Stott on preaching
“Either we preach that human beings are rebels against God, under his just judgment and (if left to themselves) lost, and that Christ crucified who bore their sin and curse is the only available Saviour. Or we emphasize human potential and human ability, with Christ brought in only to boost them, and with no necessity for the cross except to exhibit God’s love and so inspire us to greater endeavor.
The former is the way to be faithful, the latter the way to be popular. It is not possible to be faithful and popular simultaneously. We need to hear again the warning of Jesus: ‘Woe to you when all men speak well of you’ (Lk. 6:26). By contrast, if we preach the cross, we may find that we are ourselves hounded to the cross.”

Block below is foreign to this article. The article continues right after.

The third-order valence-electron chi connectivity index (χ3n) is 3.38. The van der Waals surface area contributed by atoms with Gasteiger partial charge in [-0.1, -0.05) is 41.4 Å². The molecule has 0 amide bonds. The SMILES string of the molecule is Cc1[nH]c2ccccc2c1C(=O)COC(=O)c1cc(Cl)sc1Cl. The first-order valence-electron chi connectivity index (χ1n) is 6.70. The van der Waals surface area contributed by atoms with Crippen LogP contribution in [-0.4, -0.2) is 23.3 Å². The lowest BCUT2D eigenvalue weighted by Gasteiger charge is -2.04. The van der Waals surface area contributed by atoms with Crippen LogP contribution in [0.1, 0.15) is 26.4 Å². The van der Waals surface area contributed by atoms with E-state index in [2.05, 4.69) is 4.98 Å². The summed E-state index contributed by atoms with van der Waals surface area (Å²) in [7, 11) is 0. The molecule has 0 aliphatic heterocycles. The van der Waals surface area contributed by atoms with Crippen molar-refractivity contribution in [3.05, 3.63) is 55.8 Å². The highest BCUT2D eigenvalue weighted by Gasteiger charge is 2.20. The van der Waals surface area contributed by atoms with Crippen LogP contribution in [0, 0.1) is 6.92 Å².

Stott on listening to and watching your own sermons. (HT: Desiring God)
“If you look at yourself in the mirror, and listen to yourself on tape, or do both simultaneously on videotape, I fear you may find that you continue to look at yourself and listen to yourself when you are in the pulpit. In that case you will condemn yourself to the cramping bondage of preoccupation with yourself just at the time when, in the pulpit, it is essential to cultivate self-forgetfulness through a growing awareness of the God for whom and the people to whom you are speaking.
I know actors make use of glass and tape, but preachers are not actors, nor is the pulpit at a stage. So beware! It may be more valuable to ask a friend to be candid with you about your voice and mannerisms, especially if they need correction. An Indian proverb says “He who has a good friend needs no mirror.” Then you can be yourself and forget yourself”